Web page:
• Case-based data – Health data collected on a case-by-case basis (e.g. per consultation), including detailed information about an individual’s demographics, symptoms, diagnosis and prescribed treatments. Unlike medical records, the data is often anonymised and sent to a central institution for analysis. In many ways, this is the gold standard of public health surveillance because it captures the highest level of data detail but is also the most challenging to implement effectively. 
  • Aggregate data – Where the resources don’t exist to collect data on a case-by-case basis, the alternative approach is to collect pre-aggregated data from health facilities. Health facilities count and submit numbers of interest, e.g. number of consultations, diagnoses, and prescriptions that week. Whilst this is much cheaper and simpler to implement, you can’t disaggregate to understand more detailed trends in the data.
  • Programmatic data – This is typically aggregated data collected or organised by “health programme” where patients with a specific disease are treated and monitored with data collected routinely. The data often contributes to international programmes responding to specific diseases such as malaria or HIV. Read our UNAIDS case study to put this into context.
  • Laboratory data – Diagnoses may often be confirmed by a test that requires laboratory equipment. This testing process can produce important public health data, but laboratory test results often take time to process.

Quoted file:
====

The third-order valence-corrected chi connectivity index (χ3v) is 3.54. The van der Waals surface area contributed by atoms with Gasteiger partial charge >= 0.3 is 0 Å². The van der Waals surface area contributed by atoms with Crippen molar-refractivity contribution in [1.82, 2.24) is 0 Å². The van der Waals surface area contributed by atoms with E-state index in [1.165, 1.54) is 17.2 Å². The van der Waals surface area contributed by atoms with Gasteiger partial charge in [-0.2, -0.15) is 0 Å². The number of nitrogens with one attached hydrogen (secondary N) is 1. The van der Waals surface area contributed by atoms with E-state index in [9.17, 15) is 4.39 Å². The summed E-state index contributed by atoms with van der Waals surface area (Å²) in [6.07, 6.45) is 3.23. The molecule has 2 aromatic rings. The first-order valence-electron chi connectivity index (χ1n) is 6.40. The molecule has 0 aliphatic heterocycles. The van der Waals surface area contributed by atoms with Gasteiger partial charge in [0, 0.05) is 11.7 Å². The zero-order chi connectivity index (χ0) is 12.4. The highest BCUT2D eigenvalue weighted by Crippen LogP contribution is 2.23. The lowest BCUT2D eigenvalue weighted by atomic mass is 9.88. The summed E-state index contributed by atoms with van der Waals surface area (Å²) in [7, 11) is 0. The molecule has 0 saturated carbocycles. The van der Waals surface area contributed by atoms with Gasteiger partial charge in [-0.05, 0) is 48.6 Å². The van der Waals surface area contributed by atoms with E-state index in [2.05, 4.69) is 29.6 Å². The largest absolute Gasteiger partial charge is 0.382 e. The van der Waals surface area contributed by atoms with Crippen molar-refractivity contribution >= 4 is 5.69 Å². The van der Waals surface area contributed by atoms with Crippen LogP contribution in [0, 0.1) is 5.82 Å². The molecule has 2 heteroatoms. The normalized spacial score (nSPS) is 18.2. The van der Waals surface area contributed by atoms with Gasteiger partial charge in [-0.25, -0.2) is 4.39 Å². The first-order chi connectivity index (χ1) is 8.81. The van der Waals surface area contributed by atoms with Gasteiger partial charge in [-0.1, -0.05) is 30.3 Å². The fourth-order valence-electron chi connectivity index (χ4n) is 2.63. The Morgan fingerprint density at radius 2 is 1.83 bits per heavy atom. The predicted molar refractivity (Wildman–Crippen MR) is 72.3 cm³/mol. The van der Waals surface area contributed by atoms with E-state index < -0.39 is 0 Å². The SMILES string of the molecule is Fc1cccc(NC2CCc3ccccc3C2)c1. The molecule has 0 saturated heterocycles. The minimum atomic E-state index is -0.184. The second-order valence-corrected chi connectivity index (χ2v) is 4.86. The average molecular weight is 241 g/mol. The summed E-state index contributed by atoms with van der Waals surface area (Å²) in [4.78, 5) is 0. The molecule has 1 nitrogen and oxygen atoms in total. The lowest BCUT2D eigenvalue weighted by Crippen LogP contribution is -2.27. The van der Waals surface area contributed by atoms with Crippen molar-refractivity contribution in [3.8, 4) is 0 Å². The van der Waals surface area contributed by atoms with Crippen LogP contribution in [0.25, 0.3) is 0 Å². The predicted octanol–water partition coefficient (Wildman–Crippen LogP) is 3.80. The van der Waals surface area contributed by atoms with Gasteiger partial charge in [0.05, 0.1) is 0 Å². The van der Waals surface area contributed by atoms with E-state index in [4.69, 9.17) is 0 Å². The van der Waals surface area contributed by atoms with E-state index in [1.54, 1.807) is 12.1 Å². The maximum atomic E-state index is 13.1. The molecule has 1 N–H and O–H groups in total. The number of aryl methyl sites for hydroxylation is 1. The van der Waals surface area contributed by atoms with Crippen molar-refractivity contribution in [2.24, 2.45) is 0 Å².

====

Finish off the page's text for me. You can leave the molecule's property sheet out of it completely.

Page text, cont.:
• Civil registration data – Accurate registration of births, deaths and vital statistics is essential in understanding a country’s population. Many low and middle-income countries struggle to collect and manage this data.
  • Research data – Data may be collected to address specific public health research questions that can’t be answered with pre-existing data. Such data is typically associated with a journal or published report. 
  • Other reference data – Many other sources of data may prove crucial in public health data analysis. Examples include population, geographic, climate and weather data, animal/veterinary data, and economic data. More recently, we have become increasingly interested in unstructured data such as social media posts, or news articles scraped from the web, which may provide further insight into particular types of analyses. Epidemiological Intelligence From Open Sources (EIOS) is a WHO tool to collect such data. 
  • Surveillance data – Public health surveillance is a broad umbrella term that includes much of the above. On their website, CDC quotes the book “Field Epidemiology” to define public health surveillance as the ongoing, systematic collection, analysis, and interpretation of health-related data essential to planning, implementing, and evaluating public health practice. 

At Fjelltopp, we help you collect the best public health data possible using our technical know-how and experience with large-scale public health research. Just take a look at our previous projects.  We’ll be writing some more blog posts about health data and health data analysis.  Stay tuned for part two of this blog!

In the meantime, if you have any questions or need a sounding board for your own health data problem, please get in touch.